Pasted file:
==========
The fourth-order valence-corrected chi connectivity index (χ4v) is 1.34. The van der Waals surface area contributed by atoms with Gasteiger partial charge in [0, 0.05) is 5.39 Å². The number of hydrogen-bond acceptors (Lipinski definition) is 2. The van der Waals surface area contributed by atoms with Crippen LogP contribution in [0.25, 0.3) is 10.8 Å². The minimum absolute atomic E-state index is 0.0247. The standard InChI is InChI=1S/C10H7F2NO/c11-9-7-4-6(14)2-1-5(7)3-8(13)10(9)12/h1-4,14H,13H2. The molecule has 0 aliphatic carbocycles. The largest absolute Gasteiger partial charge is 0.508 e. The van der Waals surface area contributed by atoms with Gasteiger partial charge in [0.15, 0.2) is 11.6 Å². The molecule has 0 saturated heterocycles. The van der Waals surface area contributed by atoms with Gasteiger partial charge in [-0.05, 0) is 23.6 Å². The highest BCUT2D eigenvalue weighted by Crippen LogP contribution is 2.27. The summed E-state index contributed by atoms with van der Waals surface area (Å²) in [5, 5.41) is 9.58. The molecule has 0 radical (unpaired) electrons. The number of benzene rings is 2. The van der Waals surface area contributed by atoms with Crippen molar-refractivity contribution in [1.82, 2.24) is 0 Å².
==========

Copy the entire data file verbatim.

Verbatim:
The fourth-order valence-corrected chi connectivity index (χ4v) is 1.34. The van der Waals surface area contributed by atoms with Gasteiger partial charge in [0, 0.05) is 5.39 Å². The number of hydrogen-bond acceptors (Lipinski definition) is 2. The van der Waals surface area contributed by atoms with Crippen LogP contribution in [0.25, 0.3) is 10.8 Å². The minimum absolute atomic E-state index is 0.0247. The standard InChI is InChI=1S/C10H7F2NO/c11-9-7-4-6(14)2-1-5(7)3-8(13)10(9)12/h1-4,14H,13H2. The molecule has 0 aliphatic carbocycles. The largest absolute Gasteiger partial charge is 0.508 e. The van der Waals surface area contributed by atoms with Gasteiger partial charge in [0.15, 0.2) is 11.6 Å². The molecule has 0 saturated heterocycles. The van der Waals surface area contributed by atoms with Gasteiger partial charge in [-0.05, 0) is 23.6 Å². The highest BCUT2D eigenvalue weighted by Crippen LogP contribution is 2.27. The summed E-state index contributed by atoms with van der Waals surface area (Å²) in [5, 5.41) is 9.58. The molecule has 0 radical (unpaired) electrons. The number of benzene rings is 2. The van der Waals surface area contributed by atoms with Crippen molar-refractivity contribution in [1.82, 2.24) is 0 Å².